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Guess Mom Was Worried About Pathophys

Yesterday I had my Pathophysiology final exam. The policy is that as long as you pass the final with a 65%, then you pass the course. If you don’t get below 65% on the final, then they will average all the scores, with the final weighing 40% of your grade and the average must be above 65%

The test was 120 questions and we were given 5 hours. It started at 9:00 AM and we were given 60 questions and 2.5 hours to complete it. We had to come back at 1:00 PM for the second.

After the test my brain was a wreck. I couldn’t think and it was hard for me to get studying for the next exam (Pharmacology). Well the posted the scores later that night and I passed it.

Today I messaged mom on Yahoo:

Me: so i passed the hardest class in 2nd year
Mom: thank GOd

 
Yeah.. So I guess she was worried about it.

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Study, Study, Study

Kind of freaking out over exams. They start in a little over a week. Exams will take two weeks. Then I’ll have 2 weeks to study for Step 1, which is one of the licensing exams.

The Pathophysiology exam is on the 18th. It’s a cumulative exam with part one in the morning and part two after lunch. The picture above is the course syllabus. Close to 600 pages of the mechanism of diseases. I flipped through it and found a page that had zero markings. No highlighting, no annotations.

It freaked me out cause I thought I should know something about that topic. So I quickly turned to look at other marked up pages like the one pictured above.

Blah.. back to studying.

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Oh, You’ll do fine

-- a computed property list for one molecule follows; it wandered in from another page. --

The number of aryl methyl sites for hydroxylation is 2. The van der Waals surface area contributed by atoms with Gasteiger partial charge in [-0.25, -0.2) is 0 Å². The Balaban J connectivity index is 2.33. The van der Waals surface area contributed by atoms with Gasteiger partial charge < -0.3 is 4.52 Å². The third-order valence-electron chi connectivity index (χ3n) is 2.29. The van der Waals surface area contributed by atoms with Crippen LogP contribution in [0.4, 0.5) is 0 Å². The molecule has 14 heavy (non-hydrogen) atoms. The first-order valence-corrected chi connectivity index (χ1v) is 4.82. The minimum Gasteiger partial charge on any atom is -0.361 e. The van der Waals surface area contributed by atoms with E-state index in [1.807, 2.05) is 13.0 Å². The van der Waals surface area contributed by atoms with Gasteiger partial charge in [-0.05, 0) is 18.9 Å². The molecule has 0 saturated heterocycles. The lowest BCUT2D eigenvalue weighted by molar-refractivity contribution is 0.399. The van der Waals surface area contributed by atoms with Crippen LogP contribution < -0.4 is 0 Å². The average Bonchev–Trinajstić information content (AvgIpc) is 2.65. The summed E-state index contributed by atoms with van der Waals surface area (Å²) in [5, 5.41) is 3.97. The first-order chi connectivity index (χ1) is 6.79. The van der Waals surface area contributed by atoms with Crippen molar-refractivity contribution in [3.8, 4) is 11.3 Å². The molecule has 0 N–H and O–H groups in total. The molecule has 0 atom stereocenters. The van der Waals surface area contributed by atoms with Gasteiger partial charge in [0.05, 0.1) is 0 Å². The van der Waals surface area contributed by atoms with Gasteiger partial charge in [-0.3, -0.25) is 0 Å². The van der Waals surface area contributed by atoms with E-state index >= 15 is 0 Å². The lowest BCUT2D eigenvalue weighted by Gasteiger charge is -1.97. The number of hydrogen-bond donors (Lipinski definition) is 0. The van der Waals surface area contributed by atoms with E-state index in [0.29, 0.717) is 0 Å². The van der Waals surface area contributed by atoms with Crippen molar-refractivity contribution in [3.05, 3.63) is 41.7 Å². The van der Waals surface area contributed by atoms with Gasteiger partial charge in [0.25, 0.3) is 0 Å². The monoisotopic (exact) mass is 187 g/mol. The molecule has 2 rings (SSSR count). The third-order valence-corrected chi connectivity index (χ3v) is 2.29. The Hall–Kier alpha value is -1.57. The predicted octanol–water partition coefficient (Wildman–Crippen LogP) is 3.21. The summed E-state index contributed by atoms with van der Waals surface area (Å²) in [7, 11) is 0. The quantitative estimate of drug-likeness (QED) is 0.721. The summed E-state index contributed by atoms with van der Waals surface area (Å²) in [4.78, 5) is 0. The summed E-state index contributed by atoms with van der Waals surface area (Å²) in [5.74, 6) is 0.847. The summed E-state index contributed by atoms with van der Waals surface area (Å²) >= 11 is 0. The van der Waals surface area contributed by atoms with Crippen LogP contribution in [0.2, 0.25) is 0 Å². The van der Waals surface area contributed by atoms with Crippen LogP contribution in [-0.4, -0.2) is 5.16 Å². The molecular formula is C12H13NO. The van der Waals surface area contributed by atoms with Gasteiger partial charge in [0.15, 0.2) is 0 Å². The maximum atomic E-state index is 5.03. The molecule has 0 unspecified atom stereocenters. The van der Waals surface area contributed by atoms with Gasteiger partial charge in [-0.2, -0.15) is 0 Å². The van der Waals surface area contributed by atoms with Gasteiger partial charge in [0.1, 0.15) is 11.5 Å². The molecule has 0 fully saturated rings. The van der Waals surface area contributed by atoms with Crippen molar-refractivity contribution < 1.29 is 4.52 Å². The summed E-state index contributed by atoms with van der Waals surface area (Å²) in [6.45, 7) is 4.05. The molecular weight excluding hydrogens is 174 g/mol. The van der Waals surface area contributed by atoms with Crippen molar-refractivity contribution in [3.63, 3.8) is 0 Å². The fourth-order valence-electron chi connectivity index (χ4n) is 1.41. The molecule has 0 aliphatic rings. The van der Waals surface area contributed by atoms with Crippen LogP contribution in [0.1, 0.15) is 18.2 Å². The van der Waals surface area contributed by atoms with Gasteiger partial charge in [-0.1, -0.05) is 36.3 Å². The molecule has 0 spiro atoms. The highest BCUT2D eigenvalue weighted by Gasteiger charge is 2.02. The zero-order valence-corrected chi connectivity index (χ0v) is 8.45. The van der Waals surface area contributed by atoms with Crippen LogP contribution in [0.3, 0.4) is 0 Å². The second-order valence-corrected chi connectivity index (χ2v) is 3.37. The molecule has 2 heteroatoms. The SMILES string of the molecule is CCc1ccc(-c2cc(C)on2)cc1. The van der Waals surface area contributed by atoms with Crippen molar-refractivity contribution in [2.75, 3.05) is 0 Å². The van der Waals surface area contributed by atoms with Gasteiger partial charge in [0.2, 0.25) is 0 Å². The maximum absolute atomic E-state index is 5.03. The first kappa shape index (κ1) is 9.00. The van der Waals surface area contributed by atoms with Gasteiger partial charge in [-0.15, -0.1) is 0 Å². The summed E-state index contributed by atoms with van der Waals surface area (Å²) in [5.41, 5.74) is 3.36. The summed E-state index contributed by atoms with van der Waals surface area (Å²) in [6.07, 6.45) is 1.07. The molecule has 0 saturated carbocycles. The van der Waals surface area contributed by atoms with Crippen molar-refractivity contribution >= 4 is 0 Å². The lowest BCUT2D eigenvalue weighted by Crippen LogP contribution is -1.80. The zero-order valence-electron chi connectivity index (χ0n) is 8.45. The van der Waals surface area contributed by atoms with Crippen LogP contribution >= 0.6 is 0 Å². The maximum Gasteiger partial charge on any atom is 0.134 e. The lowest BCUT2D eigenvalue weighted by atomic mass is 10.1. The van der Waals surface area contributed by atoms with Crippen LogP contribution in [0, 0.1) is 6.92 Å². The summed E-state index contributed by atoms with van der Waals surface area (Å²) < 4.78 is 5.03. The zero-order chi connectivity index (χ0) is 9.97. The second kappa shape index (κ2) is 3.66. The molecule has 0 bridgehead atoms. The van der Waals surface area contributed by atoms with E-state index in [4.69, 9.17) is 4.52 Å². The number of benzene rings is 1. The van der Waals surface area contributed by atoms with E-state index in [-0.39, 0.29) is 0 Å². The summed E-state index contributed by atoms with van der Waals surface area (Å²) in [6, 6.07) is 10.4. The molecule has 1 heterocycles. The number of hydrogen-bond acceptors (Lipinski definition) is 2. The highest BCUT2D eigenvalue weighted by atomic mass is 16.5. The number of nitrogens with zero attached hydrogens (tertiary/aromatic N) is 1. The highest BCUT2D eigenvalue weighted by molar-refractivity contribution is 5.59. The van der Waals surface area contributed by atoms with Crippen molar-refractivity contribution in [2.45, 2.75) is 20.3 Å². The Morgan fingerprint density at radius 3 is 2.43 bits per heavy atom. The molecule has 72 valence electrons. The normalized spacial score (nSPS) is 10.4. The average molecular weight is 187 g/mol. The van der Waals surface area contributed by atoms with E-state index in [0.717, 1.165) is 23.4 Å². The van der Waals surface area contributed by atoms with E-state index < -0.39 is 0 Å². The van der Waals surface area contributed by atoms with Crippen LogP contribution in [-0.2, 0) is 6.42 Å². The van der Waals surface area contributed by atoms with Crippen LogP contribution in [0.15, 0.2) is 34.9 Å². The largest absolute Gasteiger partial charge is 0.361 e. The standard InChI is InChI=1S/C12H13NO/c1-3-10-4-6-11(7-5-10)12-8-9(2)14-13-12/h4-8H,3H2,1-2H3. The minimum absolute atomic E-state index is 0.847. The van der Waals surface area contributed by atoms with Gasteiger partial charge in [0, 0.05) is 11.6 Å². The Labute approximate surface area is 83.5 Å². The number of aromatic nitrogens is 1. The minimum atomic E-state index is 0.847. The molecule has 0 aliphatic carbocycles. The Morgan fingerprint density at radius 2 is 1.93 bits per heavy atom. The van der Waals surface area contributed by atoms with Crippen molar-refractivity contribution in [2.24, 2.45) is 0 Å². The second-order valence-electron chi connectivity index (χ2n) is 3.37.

Note: While this was posted yesterday after about two weeks of Christmas break, I wrote most of it during the “heat of the moment.” I almost didn’t finish the thought/post, but I thought I’d include it as it was how I felt at the time during exam week. Honestly, I do appreciate the attempts to ease my anxiety. End

One of the phrases that I have come to despise hearing is “Oh, you’ll do fine.” It is often heard when someone is stressing out like crazy about an upcoming exam. Some well-meaning person will simply say, “Oh, you’ll do fine,” or some other variant. As if all the concern and stress over the exam is unfounded.

I appreciate the thought. I’m thankful that some one is attempting to make things better. But I really don’t know how “useful” that statement is. The statement in itself is not going to make me feel better. As well-meaning as it is, the reassurance does little in reducing my anxiety.

The fact is that medical school isn’t easy. The exams are hard. The pressure is heavy. The stress is real.

I’m not sure what to do about the pre-test anxiety. And I’m not sure about what to about the post-test anxiety (after taking an exam but before seeing my score) either.

And well since I’m not sure what I should do about the anxiety, I have no clue what other people can do to help.

But I think if a medical student complains to you about a really hard exam, don’t say, “Oh, you’ll do fine.”

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Surrounded by geniuses

I am no gunner. Trust me. I might have a gunner-like thought once in a while. You might even say I have some gunner tendencies. But if MTV decided to make Real World: Medical School, it would be irrefutable: I am not a gunner. Because while I might like to have the highest score on the next exam, I simply don’t do enough to turn that passing desire into reality.

Some people do, though. There is always someone who scores the highest. Usually its kind of sickening to see what the top score is. I hope that whoever is getting the top scores is putting hours and hours into studying, preferably over 8 hours a day. If he or she is getting top scores with only one or two hours of studying a day… well I don’t want to know who it is.

Earlier in the year, when our scores were sent home, the report had: points possible, score, class average, and standard deviation. Well, the class gave its input, the people in charge of the reports listened, and now the spreadsheets we receive also have the top and lowest score.

Now, every time I go to check whether I passed the last exam or not, I get to see how some genius missed only one or two questions.

Good advice given to medical students: “Don’t compare yourself to your classmates.”

I agree. I just have to focus on doing the best that I can — even though, at times, finding out my score can be a very humbling experience.